Patient's Genes May Impact Hepatitis C Outcomes

From the WebMD Archives

Dec. 17, 1999 (Indianapolis) -- It has long been known that the outcome of an infection with the hepatitis C virus (HCV) can vary greatly among individuals. A report in the Dec. 18 issue of the journal The Lancet indicates that a patient's genetic factors may explain much of this variability.

"Infection with HCV can lead to anything from a self-limiting [mild and noncontagious] infection to cirrhosis, or scarring of the liver, to cancer," says lead author Mark Thursz, MRCP, from the Imperial College School of Medicine in London. "In some patients, the rate of progression is much faster than average, whereas in others, the rate of progression is negligible. What determines the outcome of HCV infection is not clear."

Hepatitis C is a virus that can cause liver disease and liver cancer. It is transmitted via blood, either from blood transfusions or IV drug use. It can also be transmitted from sexual contact. Initially it may cause a mild illness, but then resides in the body without symptoms. In at least 20% of cases, the HCV will reactivate and eventually cause a liver disease called cirrhosis. There are treatment options for HCV, many experimental, but there is no known medication that kills the virus.

Using patients recruited from eight large hospitals across Europe, the researchers looked at the distribution of a set of certain genes in patients with a self-limiting infection that went away on its own and a matched set of patients with a persistent infection. They also studied those with mild and severe injury to the liver and those patients who responded to treatment with interferon and those who did not.

Those with the self-limiting type of infection were more likely to have two specific genes. Two other genes were associated with persistent infections. These results were confirmed in a second-stage study. No significant associations were found between the presence of certain genes and injury or response to interferon.

"In the short term, this research has no direct relevance to the patient," says Thursz in an interview with WebMD. "However, in the future, identification of genetic factors which influence the outcome of hepatitis C virus infection will be used to identify patients at most risk of developing severe liver disease, identifying patients with a good chance of responding to treatment, and identifying disease pathways as targets for therapeutic intervention."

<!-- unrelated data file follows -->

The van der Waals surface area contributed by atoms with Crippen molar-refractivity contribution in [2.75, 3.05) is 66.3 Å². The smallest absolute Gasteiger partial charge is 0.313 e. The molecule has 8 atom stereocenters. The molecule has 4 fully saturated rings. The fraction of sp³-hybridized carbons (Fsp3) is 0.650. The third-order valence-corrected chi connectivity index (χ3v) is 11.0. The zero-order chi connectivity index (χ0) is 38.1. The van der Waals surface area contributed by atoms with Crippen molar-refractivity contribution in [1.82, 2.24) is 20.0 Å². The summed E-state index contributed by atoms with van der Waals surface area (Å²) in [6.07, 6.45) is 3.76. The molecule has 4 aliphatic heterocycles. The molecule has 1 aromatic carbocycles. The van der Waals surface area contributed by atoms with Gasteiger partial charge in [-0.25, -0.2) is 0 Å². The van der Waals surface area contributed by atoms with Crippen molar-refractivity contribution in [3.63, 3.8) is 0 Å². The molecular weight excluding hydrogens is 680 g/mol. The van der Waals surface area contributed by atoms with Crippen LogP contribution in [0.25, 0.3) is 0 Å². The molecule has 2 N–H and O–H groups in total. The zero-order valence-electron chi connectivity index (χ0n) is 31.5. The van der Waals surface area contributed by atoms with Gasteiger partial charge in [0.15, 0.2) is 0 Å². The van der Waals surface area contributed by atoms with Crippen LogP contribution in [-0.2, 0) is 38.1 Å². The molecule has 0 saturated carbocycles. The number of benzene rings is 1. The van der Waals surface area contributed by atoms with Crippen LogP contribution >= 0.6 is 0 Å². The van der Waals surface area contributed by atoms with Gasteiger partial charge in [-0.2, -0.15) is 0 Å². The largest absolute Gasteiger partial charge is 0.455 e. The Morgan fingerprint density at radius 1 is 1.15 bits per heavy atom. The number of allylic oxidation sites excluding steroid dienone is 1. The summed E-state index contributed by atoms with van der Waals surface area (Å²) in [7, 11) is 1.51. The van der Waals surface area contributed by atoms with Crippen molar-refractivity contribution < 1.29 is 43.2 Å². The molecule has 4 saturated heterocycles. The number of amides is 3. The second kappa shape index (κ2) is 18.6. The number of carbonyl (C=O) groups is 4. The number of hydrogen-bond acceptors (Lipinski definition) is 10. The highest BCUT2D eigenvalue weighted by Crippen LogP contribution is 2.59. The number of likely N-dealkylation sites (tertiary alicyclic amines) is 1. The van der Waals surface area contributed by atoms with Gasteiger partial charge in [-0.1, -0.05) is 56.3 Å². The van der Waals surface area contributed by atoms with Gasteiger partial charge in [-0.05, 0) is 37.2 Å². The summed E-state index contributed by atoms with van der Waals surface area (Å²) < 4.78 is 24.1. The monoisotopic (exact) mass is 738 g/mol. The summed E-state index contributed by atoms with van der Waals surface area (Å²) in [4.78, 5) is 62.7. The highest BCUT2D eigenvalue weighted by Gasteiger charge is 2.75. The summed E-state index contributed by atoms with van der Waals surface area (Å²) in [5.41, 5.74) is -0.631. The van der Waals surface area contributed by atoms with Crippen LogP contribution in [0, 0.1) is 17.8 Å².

David L. Smalley, PhD, professor of pathology at the University of Tennessee, Memphis, agrees with the researcher's statement that a complex mix of genetic, environment, and virus factors determines the outcome of HCV infection.

"Genetics is one component that affects the outcome of HCV," says Smalley in an interview with WebMD. "This is one step in the right direction to find the genetic effects that might allow us to determine an intervention's success or failure. For us to fully understand a disease that evolves over a 20- or 30-year period of time, it is clear that we have to look at many other factors."

Leslye D. Johnson, PhD, who is with the National Institute of Allergy and Infectious Diseases, tells WebMD in an interview that this will probably give researchers a way to narrow the scope of future studies in an attempt to find something that is useful in treating patients.

"I don't think the results of this will be clinically useful," says Johnson, who was not involved in the study. "Although looking at these genes might give you some idea of what was going to happen, it is not going to be predictive."

Vital Information:

  • Hepatitis C virus (HCV) is transmitted via blood transfusion, IV drug use, or sexual contact and can cause a variety of ills, including a mild infection, liver disease, or liver cancer.
  • A new study shows that genetic factors influence which HCV patients will have a self-limiting type infection or a more persistent infection.
  • This new information could help patients in the future, but for now they must rely on many experimental treatments, none of which can kill the virus.
WebMD Health News
© 1999 WebMD, Inc. All rights reserved.